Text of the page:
We were amazed as we walked into the small (4 X 8) shelters and the larger shelters (10 X10). The foods were gorgeous in the array of colors that shouted out to us from their boxes, bags, bins and hooks. There were dozens of shades of green in hot and sweet peppers, green beans, watermelons, fresh corn, lettuces, cabbage heads, squashes, leafy greens in all shades. The reds, oranges, yellows of the peppers, strawberries, squashes, cut melons were similar to Lego blocks scattered around the dirt hovels. The Hispanic vendors were equally colorful and were somewhat crowded among the stacks of boxes, waist high 50-pound bags, tabletops oozing with bins and buckets of exotic produce plus hanging bags made of orange, yellow or red mesh full of produce within each shanty. There were men and women of all ages sitting, standing, socializing and working in these roughly built boxes.

We walked completely around the winding dusty paths as we chose the desirable foods for our diet continually admiring and looking over the entire market prior to completing our adventure. It appeared that few of the vendors were proficient in English but could successfully communicate with us as we carefully made our selections and completed our monetary transactions. There were many wholesale buyers, grocery store truck drivers and restaurant owners loading their pickups, vans, and large refrigerator trucks. Our prized purchase the unexpected purchase of a flat of aromatically luscious looking strawberries (12 baskets) for $7.00. We loaded up with fresh fruits and veggies as we eagerly planned our next meals to include these freshest items of the fields.

As we were driving through the dilapidated market and the tired and dusty vendors, we expressed our delight in the discovery of this locally known landmark. The local cooks, storekeepers, chefs and the peddlers shared the treasures of their labors and community. We had been encouraged to participate as we enjoyed the bounty of their labors and harvests. As we continued our journey toward home, the aroma within the car continually reminded us of our wonderful and unexpected adventure with the men and women who bend might and main as they work the crops to feed their families and the American families across the Unites States. These planters, growers and harvesters are truly the “salt of the earth” for without such hard working individuals who work in the fields planting and harvesting the crops we would be unable to enjoy the myriad selections of fresh foods that we find in our local supermarkets, grocery stores and restaurants.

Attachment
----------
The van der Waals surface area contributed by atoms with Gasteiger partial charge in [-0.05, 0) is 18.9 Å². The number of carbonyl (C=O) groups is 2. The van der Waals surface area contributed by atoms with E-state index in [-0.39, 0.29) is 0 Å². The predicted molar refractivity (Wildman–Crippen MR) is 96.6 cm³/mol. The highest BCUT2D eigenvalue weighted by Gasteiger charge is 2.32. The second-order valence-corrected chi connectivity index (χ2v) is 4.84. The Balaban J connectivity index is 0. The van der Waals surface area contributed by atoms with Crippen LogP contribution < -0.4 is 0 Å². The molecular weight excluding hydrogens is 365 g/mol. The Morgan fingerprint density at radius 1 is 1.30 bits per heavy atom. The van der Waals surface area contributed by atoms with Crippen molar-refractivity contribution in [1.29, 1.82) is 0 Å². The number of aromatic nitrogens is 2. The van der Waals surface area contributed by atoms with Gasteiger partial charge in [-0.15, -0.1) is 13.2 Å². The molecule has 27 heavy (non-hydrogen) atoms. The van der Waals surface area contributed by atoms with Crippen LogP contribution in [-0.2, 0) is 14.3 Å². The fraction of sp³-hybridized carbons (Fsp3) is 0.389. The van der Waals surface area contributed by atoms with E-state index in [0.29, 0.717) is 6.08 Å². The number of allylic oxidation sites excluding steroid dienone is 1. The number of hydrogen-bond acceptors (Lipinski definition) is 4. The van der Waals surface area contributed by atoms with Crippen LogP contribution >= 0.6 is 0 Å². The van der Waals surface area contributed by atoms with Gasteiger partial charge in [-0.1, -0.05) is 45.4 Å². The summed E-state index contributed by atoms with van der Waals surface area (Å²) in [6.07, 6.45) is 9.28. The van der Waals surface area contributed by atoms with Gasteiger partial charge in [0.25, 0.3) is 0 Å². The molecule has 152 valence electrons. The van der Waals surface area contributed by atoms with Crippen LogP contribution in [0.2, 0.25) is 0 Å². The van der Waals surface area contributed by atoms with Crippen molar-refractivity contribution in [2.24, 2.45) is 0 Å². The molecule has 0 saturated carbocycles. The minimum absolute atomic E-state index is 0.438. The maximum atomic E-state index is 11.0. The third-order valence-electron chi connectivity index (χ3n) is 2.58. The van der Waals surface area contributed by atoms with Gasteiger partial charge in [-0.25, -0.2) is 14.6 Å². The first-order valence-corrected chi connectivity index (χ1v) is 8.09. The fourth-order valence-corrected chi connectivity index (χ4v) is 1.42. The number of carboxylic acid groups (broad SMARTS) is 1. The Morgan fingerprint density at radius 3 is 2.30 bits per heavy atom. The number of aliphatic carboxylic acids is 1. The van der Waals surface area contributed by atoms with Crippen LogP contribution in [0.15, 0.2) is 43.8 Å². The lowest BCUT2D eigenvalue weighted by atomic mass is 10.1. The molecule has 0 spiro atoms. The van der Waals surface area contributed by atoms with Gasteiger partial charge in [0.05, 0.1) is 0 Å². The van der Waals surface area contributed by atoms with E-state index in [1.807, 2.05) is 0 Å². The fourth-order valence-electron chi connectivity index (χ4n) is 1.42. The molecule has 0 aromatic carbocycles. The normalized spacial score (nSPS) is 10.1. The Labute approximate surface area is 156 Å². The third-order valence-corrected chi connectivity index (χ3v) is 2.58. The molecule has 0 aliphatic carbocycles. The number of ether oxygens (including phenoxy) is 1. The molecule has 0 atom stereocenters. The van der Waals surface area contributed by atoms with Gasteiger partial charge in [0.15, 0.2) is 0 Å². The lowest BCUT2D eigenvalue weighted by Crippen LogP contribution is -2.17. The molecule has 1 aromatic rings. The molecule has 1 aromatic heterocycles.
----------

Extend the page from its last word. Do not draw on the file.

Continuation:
We decided to have the RV professionally washed and waxed. We know that keeping the exterior in tip-top shape is as important to its longevity as is the operation of the appliances and mechanical workings. Greg did the research and found a local man who would come to the RV Park to do the work for a reasonable charge. After scheduling an agreeable date and time, we were delighted to know that we were his first customer on our scheduled day. We wanted to be at home when the work was done in order to speak with him, to be available should he make any discoveries regarding the condition of the exterior and in order to be available to pay him in a timely manner. We got to know him as he worked. He was a boxer who sparred two or three times each week with professional boxers. He was a most masculine man. He expressed his preference to work outdoors and shared his passion for camping in America’s National Parks. His idea of fun would be best described as mostly outdoorsy. His favorite loves were tent camping, hiking, mountain climbing, jogging, mountain biking. It became obvious that he was an on-the-move man.